My Dr. continues to say, “I don’t believe I felt anything at during your last visit.”  I respond that he is correct.  That is my recollection, as well.  He had NOT felt any thing.  My heart dropped.  Like the reluctant parachuter pushed the door of an airplane at 35,000 feet.  I remain stoic.   “Breath in,” I tell myself.  “Breath out. Breath in…” To breath in again I have to actually breath out.

I am fully aware I am holding my breath.  Physically holding my breath deep in my lungs and low in my throat.  When I get into this emotional predicament it is imperative that I consciously override my need to hold my breath and the more pressing need to let it out.  There is an actual debate going on inside my head on whether I can even let my breath out.  The opposing side argues that I must let it go.  Literally, let “it” go.  You have to let yourself breath.  “No I don’t”  Yes, You do.  You have to.”  Of course, I argue that I don’t.  All the while still holding my breath.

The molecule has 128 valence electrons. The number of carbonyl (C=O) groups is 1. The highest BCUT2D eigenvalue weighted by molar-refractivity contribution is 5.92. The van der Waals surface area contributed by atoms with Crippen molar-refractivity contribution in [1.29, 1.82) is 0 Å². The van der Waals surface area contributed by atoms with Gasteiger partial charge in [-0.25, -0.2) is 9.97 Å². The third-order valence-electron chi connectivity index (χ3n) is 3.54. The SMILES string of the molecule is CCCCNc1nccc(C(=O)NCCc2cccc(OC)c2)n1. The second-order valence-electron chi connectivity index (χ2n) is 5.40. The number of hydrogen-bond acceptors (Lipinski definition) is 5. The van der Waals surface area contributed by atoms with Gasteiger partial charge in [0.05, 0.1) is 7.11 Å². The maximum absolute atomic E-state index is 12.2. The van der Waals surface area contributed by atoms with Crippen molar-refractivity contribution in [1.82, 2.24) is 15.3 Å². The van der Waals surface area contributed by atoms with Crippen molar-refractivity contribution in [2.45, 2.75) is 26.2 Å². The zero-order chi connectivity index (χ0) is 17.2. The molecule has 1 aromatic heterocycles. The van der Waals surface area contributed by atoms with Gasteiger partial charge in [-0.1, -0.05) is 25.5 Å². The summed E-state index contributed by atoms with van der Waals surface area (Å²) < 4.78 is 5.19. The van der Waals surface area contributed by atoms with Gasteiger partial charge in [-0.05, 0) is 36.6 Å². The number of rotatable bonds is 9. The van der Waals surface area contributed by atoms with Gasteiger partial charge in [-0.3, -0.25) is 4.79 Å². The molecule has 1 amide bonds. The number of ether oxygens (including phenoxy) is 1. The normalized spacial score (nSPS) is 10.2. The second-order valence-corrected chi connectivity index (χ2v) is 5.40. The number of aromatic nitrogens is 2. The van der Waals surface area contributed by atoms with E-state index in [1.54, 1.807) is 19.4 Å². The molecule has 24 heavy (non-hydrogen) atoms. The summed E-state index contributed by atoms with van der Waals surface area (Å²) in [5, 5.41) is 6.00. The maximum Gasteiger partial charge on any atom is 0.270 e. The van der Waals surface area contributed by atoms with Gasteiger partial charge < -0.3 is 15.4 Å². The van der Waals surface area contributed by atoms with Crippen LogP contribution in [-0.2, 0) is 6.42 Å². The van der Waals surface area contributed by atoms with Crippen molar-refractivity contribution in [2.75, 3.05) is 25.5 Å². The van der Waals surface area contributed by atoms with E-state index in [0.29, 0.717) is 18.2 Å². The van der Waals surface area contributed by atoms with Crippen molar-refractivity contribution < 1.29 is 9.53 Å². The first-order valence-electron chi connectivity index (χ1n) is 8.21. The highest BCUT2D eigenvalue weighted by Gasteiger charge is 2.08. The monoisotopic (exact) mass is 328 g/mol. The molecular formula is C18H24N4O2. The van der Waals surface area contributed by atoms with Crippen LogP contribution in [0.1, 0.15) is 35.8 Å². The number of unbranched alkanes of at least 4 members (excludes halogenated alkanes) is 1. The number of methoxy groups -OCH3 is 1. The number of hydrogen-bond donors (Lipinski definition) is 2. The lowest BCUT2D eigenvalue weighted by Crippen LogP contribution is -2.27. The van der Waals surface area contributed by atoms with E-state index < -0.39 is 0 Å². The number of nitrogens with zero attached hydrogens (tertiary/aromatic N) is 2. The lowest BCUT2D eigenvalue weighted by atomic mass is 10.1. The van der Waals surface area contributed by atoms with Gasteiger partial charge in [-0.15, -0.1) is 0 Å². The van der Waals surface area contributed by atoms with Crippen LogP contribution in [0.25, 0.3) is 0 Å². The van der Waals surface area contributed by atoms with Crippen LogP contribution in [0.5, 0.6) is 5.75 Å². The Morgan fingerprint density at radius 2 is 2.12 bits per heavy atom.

The more rational part of me yells at me Breath in.  Breathing ou.  Breathing o.  BREATH OUT DAMNIT!  BREATH OUT!!

 After probably 15 seconds I do let my breath out.  Controlled.  Slowly.  I know I have to breath in.  Which, for some reason is much easier than breathing out.  So, my breathing returns to that of the calculated, controlled Lamaze method.

I want to cry and yet, I do not want to.  Can I get much more ambivalent about this whole thing?  Yeah?  Watch me.  Dr. Colorectal probes, pushes, FEELS ALL around for a little bit longer.  He is not happy at what he has found.  Neither am I.  “I want to get a biopsy.”  I tell him, “I have a colonoscopy scheduled for this coming Monday.”  He says, “Good.”